Lower for grains, higher for oilseeds.
- CBOT wheat down 3.25c to 517.5c,
- Kansas wheat down 1c to 521c,
- Corn down 0.75c to 363c,
- Soybeans up 4.25c to 850c,
- Winnipeg canola up C$3.80 to $494.70,
- Matif canola up €4 to €371.25,
- Dow Jones down 106.93 to 26,385.28,
- Crude oil down US$0.26 to $72.02 per barrel,
- AUD down to 0.726c,
- CAD down to 0.768c (AUDCAD 0.938),
- EUR down to 1.174c (AUDEUR 0.612).
Wheat finished lower, with traded volumes declining, while the market awaits a new catalyst to prompt further activity. Implied volatility in December Soft Red Winter wheat finished at 21.75 per cent. Matif wheat dropped €0.25 to €201.25, and Black Sea wheat futures were fractions lower at $249 per tonne FOB, with traded volumes reducing. Export sales will surprise if they are more than 375,000t tomorrow, with 475,000t needed to meet the current USDA export projection. The market is getting tired of waiting for US demand, and prices keep running away as soon as they get within reach. This is frustrating traders and reducing traded volumes. The Iraq tender revealed success to one US and one Australian cargo, while Turkey purchased about 250,000t of Russian wheat at around $224/t FOB for nearby shipment.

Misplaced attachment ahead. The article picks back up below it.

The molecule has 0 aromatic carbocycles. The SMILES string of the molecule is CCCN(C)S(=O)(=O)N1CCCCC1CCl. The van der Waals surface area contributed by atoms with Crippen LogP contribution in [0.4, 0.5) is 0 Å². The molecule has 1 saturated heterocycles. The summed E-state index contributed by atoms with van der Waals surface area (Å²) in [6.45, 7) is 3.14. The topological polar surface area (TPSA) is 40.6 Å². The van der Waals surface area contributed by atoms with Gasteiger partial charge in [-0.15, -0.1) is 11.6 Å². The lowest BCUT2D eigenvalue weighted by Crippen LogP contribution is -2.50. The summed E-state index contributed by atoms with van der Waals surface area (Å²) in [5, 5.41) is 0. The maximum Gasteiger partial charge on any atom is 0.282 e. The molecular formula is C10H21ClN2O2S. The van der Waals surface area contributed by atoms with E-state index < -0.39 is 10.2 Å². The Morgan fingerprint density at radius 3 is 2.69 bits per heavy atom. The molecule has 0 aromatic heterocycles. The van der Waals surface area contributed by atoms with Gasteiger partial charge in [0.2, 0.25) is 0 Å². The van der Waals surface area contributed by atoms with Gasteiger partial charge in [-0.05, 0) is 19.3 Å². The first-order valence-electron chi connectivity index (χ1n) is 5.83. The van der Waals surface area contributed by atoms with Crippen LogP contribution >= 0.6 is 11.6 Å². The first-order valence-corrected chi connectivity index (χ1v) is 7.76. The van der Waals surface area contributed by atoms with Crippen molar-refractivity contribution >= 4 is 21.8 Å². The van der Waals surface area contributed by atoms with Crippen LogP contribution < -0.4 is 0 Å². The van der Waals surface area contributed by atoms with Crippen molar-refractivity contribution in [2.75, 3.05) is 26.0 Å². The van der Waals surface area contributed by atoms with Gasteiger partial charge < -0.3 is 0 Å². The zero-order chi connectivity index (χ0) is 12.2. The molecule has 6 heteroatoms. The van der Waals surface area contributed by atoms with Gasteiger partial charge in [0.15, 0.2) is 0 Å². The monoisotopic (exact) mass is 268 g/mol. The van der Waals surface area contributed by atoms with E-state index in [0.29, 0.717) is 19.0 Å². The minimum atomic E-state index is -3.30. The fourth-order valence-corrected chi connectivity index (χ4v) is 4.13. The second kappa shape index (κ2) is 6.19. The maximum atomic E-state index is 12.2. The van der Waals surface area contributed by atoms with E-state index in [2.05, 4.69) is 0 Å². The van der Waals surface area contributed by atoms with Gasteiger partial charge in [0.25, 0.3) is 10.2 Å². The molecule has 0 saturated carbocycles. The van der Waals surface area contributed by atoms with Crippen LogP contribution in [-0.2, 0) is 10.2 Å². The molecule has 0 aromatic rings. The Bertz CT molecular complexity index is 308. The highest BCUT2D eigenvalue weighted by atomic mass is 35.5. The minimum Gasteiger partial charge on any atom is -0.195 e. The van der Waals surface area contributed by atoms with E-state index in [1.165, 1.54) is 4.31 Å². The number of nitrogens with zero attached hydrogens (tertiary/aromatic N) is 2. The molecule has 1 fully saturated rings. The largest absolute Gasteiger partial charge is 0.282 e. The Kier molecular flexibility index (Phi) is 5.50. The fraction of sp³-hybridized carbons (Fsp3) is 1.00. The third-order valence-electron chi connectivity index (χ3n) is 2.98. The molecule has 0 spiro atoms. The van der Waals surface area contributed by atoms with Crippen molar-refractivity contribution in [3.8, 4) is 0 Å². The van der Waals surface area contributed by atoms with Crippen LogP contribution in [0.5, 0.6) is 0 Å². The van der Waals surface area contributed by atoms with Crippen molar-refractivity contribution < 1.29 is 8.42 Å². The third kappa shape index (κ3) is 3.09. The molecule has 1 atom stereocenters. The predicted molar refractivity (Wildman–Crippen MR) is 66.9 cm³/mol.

Corn paused for breath after a five-day streak of higher closes. The market is dubious of the USDA’s last yield projections, and has priced this in accordingly. Weekly ethanol production was down only 1.4 per cent at 1.036 barrels per day as margins continue to decline. There is a large short waiting in the wings that could be blown up by an increase in export demand, which is possible, given cheap global relative values. Export sales are expected at 1.1 million tonnes (Mt), and only 883,000t is needed to meet USDA projections.
Beans finished with mild gains in a low-volume session. On paper, the bean market looks like a screaming sell, with record production and the absence of China, but prices are comfortable now, and sitting above seasonal lows with obscure demand continuing to keep things ticking over. A flash sale of 650,000t of US beans was announced to Mexico, while rumours are swirling that Brazil is going to import 1Mt of US beans. Soymeal was up $1.70/t and soy oil was up 14 points.
Canola finished higher across both contracts with weather delays creating concerns for quality and production in Canada. Currency helped with the CAD down 0.43pc and the Euro down 0.21pc.
Aussie markets were stronger yesterday, with some frost concerns in Victoria combining with more talk of crops being cut for hay prompting some consumer buying. The weather forecast has improved over the next eight days, with WA now pencilling in 10-15 millimetres, with good coverage across southern and central regions. Northern New South Wales and southern Queensland are also looking better, with 10-20mm looking likely. Cash markets have done a power of work in a short space of time to get where we are now, so a mild moisture forecast could be all it takes to ease the panic and take some of the urgency away from shorts.